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Participation and social functioning in patients with fibromyalgia: development and testing of a new questionnaire.
BACKGROUND: While there are numerous instruments for capturing the symptoms of fibromyalgia syndrome (FMS) patients, there is a lack of questionnaires capable of measuring in detail FMS patients' participation and social functioning. It was our aim to develop and methodologically test a new patient questionnaire specific to FMS measuring these concepts (the "Fibromyalgia Participation Questionnaire" FPQ).
METHODS: We first conducted a qualitative prestudy (focus groups, N = 38) to identify which impairments FMS patients experience in daily life because of their illness. To analyze the data we developed a coding system that contained 10 supercategories and a total of 105 subcategories. Items for the FPQ were developed from the subcategories. The psychometric analysis was done on a sample of N = 256 FMS patients undergoing inpatient rehabilitation in Germany.
RESULTS: The final version of the FPQ contained 27 items and three scales (participation in social life FPQ-S, 11 items; participation in daily life FPQ-D, 11 items, participation in work-life FPQ-W 5 items).
The FPQ displays good distribution properties, all the scales are unidimensional, and the scales fit to the Rasch model.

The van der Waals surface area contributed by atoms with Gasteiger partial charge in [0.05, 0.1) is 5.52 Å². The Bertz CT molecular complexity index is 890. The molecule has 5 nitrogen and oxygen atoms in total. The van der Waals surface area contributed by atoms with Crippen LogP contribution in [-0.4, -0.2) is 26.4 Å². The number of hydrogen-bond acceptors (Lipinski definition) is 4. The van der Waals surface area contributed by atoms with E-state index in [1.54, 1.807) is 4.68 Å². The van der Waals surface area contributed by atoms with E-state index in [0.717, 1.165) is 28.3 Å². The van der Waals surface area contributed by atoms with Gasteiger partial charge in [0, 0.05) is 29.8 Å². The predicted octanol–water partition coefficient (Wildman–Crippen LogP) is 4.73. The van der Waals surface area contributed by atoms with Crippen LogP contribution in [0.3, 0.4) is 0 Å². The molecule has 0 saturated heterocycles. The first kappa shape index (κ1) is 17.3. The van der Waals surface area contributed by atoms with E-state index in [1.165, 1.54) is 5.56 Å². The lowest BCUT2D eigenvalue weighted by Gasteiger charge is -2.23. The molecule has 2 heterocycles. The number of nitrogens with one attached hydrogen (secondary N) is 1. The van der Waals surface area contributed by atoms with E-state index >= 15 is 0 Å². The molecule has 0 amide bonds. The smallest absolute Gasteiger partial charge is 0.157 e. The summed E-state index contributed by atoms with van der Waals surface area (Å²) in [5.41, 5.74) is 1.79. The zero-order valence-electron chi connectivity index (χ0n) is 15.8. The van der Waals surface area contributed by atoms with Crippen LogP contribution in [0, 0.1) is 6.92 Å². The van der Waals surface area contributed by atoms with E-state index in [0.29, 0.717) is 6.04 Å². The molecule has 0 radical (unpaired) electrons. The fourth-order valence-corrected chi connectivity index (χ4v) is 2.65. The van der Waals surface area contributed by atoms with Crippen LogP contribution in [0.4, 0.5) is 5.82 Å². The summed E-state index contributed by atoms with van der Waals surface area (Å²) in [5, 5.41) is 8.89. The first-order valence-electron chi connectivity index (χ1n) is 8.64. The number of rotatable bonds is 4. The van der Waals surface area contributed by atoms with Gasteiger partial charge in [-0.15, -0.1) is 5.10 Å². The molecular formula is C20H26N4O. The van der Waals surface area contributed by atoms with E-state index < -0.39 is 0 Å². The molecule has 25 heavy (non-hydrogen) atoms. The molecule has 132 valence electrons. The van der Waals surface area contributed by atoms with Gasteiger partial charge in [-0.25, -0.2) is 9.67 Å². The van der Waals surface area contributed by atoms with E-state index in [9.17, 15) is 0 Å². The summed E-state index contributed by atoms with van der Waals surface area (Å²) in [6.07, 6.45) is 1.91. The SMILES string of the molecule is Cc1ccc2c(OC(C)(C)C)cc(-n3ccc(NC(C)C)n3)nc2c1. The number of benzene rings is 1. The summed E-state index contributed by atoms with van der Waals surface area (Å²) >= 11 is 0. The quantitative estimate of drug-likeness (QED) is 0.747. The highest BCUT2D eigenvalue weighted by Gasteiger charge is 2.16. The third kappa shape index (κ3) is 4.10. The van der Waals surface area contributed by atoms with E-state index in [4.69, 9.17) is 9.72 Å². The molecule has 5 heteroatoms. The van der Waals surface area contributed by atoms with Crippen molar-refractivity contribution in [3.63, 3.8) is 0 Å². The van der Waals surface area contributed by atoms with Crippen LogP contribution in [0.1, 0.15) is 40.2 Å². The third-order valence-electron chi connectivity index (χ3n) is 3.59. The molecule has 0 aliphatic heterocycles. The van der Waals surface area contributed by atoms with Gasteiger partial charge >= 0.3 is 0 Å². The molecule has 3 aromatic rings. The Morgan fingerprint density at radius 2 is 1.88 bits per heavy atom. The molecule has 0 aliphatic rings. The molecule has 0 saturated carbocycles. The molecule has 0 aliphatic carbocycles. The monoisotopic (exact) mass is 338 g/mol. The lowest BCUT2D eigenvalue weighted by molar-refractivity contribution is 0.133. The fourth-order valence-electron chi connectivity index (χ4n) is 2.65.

Cronbach's Alpha range from 0.85 to 0.94.
We noted indications of construct validity in that the FPQ correlates as expected with the Fibromyalgia Impact Questionnaire (physical scale), Pain Disability Index and scales from the PROMIS® item banks for satisfaction with participation.
The FPQ scales generally reveal greater responsiveness than other instruments.
By linking FPQ items to the categories of the International Classification of Functioning, Disability and Health (ICF) we demonstrate content validity.
CONCLUSIONS: The FPQ captures participation and social functioning in FMS patients. As its psychometric properties are good, it can be recommended for use in evaluation studies and clinical trials.
Source: Health and Quality of Life Outcomes, August 5, 2013. By Erik Farin, Antje Ullrich and Johannes Hauer. Department of Quality Management and Social Medicine, University Freiburg-Medical Center, Engelbergerstr 21, Freiburg D-79106, Germany.